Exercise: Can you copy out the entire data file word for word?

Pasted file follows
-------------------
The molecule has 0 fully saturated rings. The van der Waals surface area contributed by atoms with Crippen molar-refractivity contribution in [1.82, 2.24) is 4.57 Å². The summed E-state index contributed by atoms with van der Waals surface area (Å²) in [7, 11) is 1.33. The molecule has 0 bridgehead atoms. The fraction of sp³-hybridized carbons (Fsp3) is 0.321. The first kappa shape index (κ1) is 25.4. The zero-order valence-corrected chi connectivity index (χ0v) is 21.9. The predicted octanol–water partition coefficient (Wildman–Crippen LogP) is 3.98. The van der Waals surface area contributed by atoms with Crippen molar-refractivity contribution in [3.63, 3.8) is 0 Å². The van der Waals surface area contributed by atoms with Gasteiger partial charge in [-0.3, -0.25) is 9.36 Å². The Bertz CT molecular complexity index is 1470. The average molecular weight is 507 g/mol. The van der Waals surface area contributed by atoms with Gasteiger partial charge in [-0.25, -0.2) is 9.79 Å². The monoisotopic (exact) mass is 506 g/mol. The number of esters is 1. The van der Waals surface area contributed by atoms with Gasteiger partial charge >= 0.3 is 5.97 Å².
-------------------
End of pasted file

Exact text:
The molecule has 0 fully saturated rings. The van der Waals surface area contributed by atoms with Crippen molar-refractivity contribution in [1.82, 2.24) is 4.57 Å². The summed E-state index contributed by atoms with van der Waals surface area (Å²) in [7, 11) is 1.33. The molecule has 0 bridgehead atoms. The fraction of sp³-hybridized carbons (Fsp3) is 0.321. The first kappa shape index (κ1) is 25.4. The zero-order valence-corrected chi connectivity index (χ0v) is 21.9. The predicted octanol–water partition coefficient (Wildman–Crippen LogP) is 3.98. The van der Waals surface area contributed by atoms with Crippen molar-refractivity contribution in [3.63, 3.8) is 0 Å². The van der Waals surface area contributed by atoms with Gasteiger partial charge in [-0.3, -0.25) is 9.36 Å². The Bertz CT molecular complexity index is 1470. The average molecular weight is 507 g/mol. The van der Waals surface area contributed by atoms with Gasteiger partial charge in [-0.25, -0.2) is 9.79 Å². The monoisotopic (exact) mass is 506 g/mol. The number of esters is 1. The van der Waals surface area contributed by atoms with Gasteiger partial charge >= 0.3 is 5.97 Å².